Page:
Rhinos have long been poached for their horn and this continues today, with increasingly advanced technology making it easier for the poachers and much harder for the rhinos to escape. Sometimes, helicopters are used to track the rhinos, who are gunned down from above with AK-47s or tranquiliser darts. When the rhino is lying helpless, unable to defend her or himself, the poachers swoop in and hack off their horns with chainsaws. If the rhino wakes up, she or he is left to bleed to death from their atrocious wounds, as the poachers make a swift getaway.6https://www.wwf.org.uk/learn/fascinating-facts/rhinos It’s a nightmarish insult to the beauty of nature and a horrific way for any living being to die.

Almost all demand for rhino horn comes from China and Vietnam, where it is mainly used as an ingredient in traditional Chinese medicine.7https://www.savetherhino.org/rhino-info/threats/poaching-rhino-horn/ It is legal for certain doctors in China to prescribe rhino horn to treat a whole host of illnesses but there is absolutely zero evidence that it is effective. In fact, one researcher from the Zoological Society of London said “you’d do just as well chewing on your fingernails.”8https://www.pbs.org/wnet/nature/rhinoceros-rhino-horn-use-fact-vs-fiction/1178/ What’s more, even if rhino horn did prove to be effective against some illnesses (it’s not!), humans have no right to take it from the rhino.

Habitat loss

As with all wildlife in Uganda, the rhino has also been affected by habitat loss. Even if Ziwa Rhino Sanctuary is successful in reintroducing rhinos across Uganda, they will face the same difficulties as elephants, giraffes, lions and gorillas, just to name a few.

As the human population in Uganda increases, more land is converted into settlements and farmland, and fragmented by roads. Bit by bit, the rhino’s beautiful natural habitat is shrinking and being destroyed by the expansion of human infrastructure.

As a result of Uganda’s population growth, increased urbanisation, and an increased income for wealthier Ugandans, the demand for animal products is likely to dramatically rise in the coming years. The FAO estimates that by 2050, the demand for meat and milk products in Uganda will more than double and “the production of all types of meat and that of milk will increase by 164 and 41 per cent, respectively.”9https://www.fao.org/3/ca7009en/CA7009EN.pdf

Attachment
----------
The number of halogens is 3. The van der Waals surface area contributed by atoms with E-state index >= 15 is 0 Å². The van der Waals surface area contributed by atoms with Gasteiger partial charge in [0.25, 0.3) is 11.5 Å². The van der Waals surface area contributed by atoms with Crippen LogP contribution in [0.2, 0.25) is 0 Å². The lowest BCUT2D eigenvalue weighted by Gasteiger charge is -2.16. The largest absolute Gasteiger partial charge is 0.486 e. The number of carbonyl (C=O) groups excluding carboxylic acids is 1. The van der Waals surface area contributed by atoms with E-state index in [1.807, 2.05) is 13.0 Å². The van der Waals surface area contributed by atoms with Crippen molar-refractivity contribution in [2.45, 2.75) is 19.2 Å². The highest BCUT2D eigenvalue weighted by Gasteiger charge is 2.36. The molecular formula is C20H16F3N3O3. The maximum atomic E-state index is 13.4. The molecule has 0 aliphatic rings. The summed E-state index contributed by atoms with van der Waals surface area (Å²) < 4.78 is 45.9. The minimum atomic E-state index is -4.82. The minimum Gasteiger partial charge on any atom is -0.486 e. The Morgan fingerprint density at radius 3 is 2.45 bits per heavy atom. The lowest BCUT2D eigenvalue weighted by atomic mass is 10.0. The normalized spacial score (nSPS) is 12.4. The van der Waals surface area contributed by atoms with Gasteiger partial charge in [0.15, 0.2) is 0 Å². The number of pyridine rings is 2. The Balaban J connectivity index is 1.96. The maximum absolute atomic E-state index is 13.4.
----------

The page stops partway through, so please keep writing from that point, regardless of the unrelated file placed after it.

In order to produce these animal products, land that was once beautiful and iconic savannah and forest – and a home to Uganda’s majestic wildlife – is being turned into farmland. The conversion of land to agriculture is stripping the wildlife of its natural habitat and putting increasing pressure upon the land to support life. In the last one hundred years, Uganda has lost 42 per cent of its forest cover, decreasing from 54 per cent to 12 per cent in 2017.10https://illuminem.com/illuminemvoices/deforestation-in-uganda-causes-and-recommendations  Encroachment into Queen Elizabeth National Park by illegal cattle ranchers is common11https://conbio.onlinelibrary.wiley.com/doi/abs/10.1111/cobi.12538?campaign=woletoc and the National State of the Environment Report for Uganda 2014, attributes this to “the increasing demand of land for agriculture and fuel wood by the rapidly increasing population growth.”12https://nema.go.ug/sites/all/themes/nema/docs/FINAL%20NSOER%202014.pdf 

What’s more, huge amounts of oil have been found under Murchison Falls, Uganda’s largest national park, and despite worldwide opposition by conservationists, French oil company TotalEnergies began drilling in the park in 2023 (9)

If rhinos are reintroduced, it will not be the same Uganda that it was 100 or even 50 years ago. They will have a lot less land and will be confined to the national parks and reserves. If humans continue to invade these natural habitats, it will become harder and harder for rhinos to find enough food to sustain their large appetites in a restricted and diminishing environment. Furthermore, as rhinos are more territorial than other large herbivores, such as giraffes, males are more likely to come into conflict with each other and cause injury if there is not enough space for them to coexist peacefully.

Of course, a growing population needs food but it would be much more sustainable to meet these needs through the growing of crops instead of farming animals.  Animal agriculture requires by far the most land and resources – this is because land is not only used for grazing but also for growing food for the animals. The more animal-based foods we eat, the more endangered our forests become. However, crops are a far more efficient way to feed the growing population and use less land and other natural resources. A vegan diet is associated with only half the cropland demand, grazing intensity and overall biomass harvest of meat-based diets13https://www.nature.com/articles/ncomms11382 so switching to a vegan diet would have a phenomenal impact on reducing habitat loss and land degradation in Uganda.